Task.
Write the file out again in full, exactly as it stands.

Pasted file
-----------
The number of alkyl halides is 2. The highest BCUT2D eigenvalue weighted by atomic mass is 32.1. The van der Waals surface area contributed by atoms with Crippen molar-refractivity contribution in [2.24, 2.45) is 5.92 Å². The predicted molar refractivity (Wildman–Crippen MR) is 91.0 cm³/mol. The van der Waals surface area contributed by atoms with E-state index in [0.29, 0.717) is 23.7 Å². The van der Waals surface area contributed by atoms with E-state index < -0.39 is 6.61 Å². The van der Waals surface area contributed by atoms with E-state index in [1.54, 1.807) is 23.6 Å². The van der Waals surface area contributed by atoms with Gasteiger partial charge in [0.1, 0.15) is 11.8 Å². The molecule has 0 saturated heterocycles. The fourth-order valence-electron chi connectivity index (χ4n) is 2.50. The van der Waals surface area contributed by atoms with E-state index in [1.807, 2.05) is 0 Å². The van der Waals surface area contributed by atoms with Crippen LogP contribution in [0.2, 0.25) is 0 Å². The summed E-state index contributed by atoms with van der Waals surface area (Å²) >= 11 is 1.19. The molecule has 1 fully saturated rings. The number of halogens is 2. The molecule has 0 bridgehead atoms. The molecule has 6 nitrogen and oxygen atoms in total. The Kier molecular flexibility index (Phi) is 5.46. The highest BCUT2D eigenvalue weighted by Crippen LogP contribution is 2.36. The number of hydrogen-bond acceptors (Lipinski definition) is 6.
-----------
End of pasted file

The number of alkyl halides is 2. The highest BCUT2D eigenvalue weighted by atomic mass is 32.1. The van der Waals surface area contributed by atoms with Crippen molar-refractivity contribution in [2.24, 2.45) is 5.92 Å². The predicted molar refractivity (Wildman–Crippen MR) is 91.0 cm³/mol. The van der Waals surface area contributed by atoms with E-state index in [0.29, 0.717) is 23.7 Å². The van der Waals surface area contributed by atoms with E-state index < -0.39 is 6.61 Å². The van der Waals surface area contributed by atoms with E-state index in [1.54, 1.807) is 23.6 Å². The van der Waals surface area contributed by atoms with Gasteiger partial charge in [0.1, 0.15) is 11.8 Å². The molecule has 0 saturated heterocycles. The fourth-order valence-electron chi connectivity index (χ4n) is 2.50. The van der Waals surface area contributed by atoms with E-state index in [1.807, 2.05) is 0 Å². The van der Waals surface area contributed by atoms with Crippen LogP contribution in [0.2, 0.25) is 0 Å². The summed E-state index contributed by atoms with van der Waals surface area (Å²) >= 11 is 1.19. The molecule has 1 fully saturated rings. The number of halogens is 2. The molecule has 0 bridgehead atoms. The molecule has 6 nitrogen and oxygen atoms in total. The Kier molecular flexibility index (Phi) is 5.46. The highest BCUT2D eigenvalue weighted by Crippen LogP contribution is 2.36. The number of hydrogen-bond acceptors (Lipinski definition) is 6.